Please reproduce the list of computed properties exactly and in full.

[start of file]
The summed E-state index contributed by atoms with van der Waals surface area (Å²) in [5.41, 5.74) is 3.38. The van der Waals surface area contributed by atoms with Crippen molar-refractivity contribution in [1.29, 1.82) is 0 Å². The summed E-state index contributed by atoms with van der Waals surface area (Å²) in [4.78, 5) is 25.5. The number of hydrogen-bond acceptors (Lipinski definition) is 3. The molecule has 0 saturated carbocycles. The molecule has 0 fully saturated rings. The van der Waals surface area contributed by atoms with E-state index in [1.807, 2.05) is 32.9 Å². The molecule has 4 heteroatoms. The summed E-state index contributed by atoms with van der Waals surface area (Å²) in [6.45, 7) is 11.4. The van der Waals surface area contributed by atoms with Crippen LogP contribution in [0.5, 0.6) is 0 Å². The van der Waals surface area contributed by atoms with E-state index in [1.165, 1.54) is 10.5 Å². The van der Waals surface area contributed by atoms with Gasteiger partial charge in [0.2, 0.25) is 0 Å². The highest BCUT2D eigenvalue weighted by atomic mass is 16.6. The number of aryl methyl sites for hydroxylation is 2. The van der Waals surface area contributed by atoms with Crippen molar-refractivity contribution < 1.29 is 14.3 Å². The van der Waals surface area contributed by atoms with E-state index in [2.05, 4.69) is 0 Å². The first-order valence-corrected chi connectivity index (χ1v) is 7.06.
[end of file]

The summed E-state index contributed by atoms with van der Waals surface area (Å²) in [5.41, 5.74) is 3.38. The van der Waals surface area contributed by atoms with Crippen molar-refractivity contribution in [1.29, 1.82) is 0 Å². The summed E-state index contributed by atoms with van der Waals surface area (Å²) in [4.78, 5) is 25.5. The number of hydrogen-bond acceptors (Lipinski definition) is 3. The molecule has 0 saturated carbocycles. The molecule has 0 fully saturated rings. The van der Waals surface area contributed by atoms with E-state index in [1.807, 2.05) is 32.9 Å². The molecule has 4 heteroatoms. The summed E-state index contributed by atoms with van der Waals surface area (Å²) in [6.45, 7) is 11.4. The van der Waals surface area contributed by atoms with Crippen LogP contribution in [0.5, 0.6) is 0 Å². The van der Waals surface area contributed by atoms with E-state index in [1.165, 1.54) is 10.5 Å². The van der Waals surface area contributed by atoms with Gasteiger partial charge in [0.2, 0.25) is 0 Å². The highest BCUT2D eigenvalue weighted by atomic mass is 16.6. The number of aryl methyl sites for hydroxylation is 2. The van der Waals surface area contributed by atoms with Crippen molar-refractivity contribution < 1.29 is 14.3 Å². The van der Waals surface area contributed by atoms with E-state index in [2.05, 4.69) is 0 Å². The first-order valence-corrected chi connectivity index (χ1v) is 7.06.